As I write this you're running in Chicago for your connecting flight
to the East Coast, zigzagging through the stroboscopic crowd, looking for
the silver plane you're already flying on in your thoughts. But you're
reading this three days from now home in San Francisco, your body in multiple
time zones while you tap on the computer I touch the keys from the other
side, the black reflection the pianist sees over the notes. Actually I'm
three days behind you, whispering in your ever-so-sensitive ear:
I can't imagine living without you now. And while your flight unzips the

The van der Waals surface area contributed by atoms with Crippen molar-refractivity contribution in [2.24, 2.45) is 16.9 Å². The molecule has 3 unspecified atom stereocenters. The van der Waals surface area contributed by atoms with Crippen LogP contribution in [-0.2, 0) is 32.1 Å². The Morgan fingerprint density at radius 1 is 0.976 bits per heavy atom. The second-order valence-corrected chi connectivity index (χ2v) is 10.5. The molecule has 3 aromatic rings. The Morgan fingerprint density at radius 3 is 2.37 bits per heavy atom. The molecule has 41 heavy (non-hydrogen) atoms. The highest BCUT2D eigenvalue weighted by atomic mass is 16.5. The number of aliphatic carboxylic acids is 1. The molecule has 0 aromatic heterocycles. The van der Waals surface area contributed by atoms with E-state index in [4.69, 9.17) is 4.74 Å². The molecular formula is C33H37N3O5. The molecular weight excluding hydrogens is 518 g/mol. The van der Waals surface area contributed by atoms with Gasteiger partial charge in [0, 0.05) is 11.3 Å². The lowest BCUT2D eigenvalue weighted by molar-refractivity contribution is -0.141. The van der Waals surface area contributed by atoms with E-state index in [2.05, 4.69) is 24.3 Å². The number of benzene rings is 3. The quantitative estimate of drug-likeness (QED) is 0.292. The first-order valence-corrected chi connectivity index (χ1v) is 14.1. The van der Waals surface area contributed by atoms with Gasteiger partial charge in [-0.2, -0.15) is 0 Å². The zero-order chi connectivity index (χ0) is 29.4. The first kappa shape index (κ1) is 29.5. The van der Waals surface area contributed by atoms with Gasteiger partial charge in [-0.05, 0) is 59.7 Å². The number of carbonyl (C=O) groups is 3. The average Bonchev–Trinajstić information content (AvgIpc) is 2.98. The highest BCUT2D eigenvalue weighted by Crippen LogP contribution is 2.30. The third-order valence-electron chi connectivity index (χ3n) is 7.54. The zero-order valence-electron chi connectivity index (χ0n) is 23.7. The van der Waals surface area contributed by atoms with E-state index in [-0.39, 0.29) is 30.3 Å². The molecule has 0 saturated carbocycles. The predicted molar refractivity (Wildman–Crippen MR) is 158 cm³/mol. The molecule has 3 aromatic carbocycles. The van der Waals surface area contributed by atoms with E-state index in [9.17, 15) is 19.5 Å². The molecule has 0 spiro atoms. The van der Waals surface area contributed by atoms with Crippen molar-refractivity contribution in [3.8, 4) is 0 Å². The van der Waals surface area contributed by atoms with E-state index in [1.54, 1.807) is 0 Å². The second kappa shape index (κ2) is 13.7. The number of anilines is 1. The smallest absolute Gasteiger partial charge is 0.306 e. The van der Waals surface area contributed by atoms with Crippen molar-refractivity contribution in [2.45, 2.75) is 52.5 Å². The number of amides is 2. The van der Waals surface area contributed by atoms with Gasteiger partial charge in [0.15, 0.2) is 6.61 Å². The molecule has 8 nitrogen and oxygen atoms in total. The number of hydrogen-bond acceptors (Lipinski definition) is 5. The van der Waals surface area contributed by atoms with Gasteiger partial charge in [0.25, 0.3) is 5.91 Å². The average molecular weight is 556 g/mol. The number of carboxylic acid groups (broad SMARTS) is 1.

continent this message streams to you in a string of electrons, capillaries
of gold lights mirrored in the glass windows of a merry-go-round, the way
we're only revolving electrons, neutrinos, colored quarks-particles as
interchangeable as coins, as if love has nothing to do with the person
who triggers it and springs up only because of the one who loves but you
are the only one I look at and feel this jolt shaking my spine when you're
near to me, and will that be soon?
Zack Rogow's most recent book of poems is The Selfsame Planet, published in 1999 by Mayapple Press: http://www.mayapplepress.com/books.htm He co-founded and coordinates the Lunch Poems Reading Series at UC Berkelely.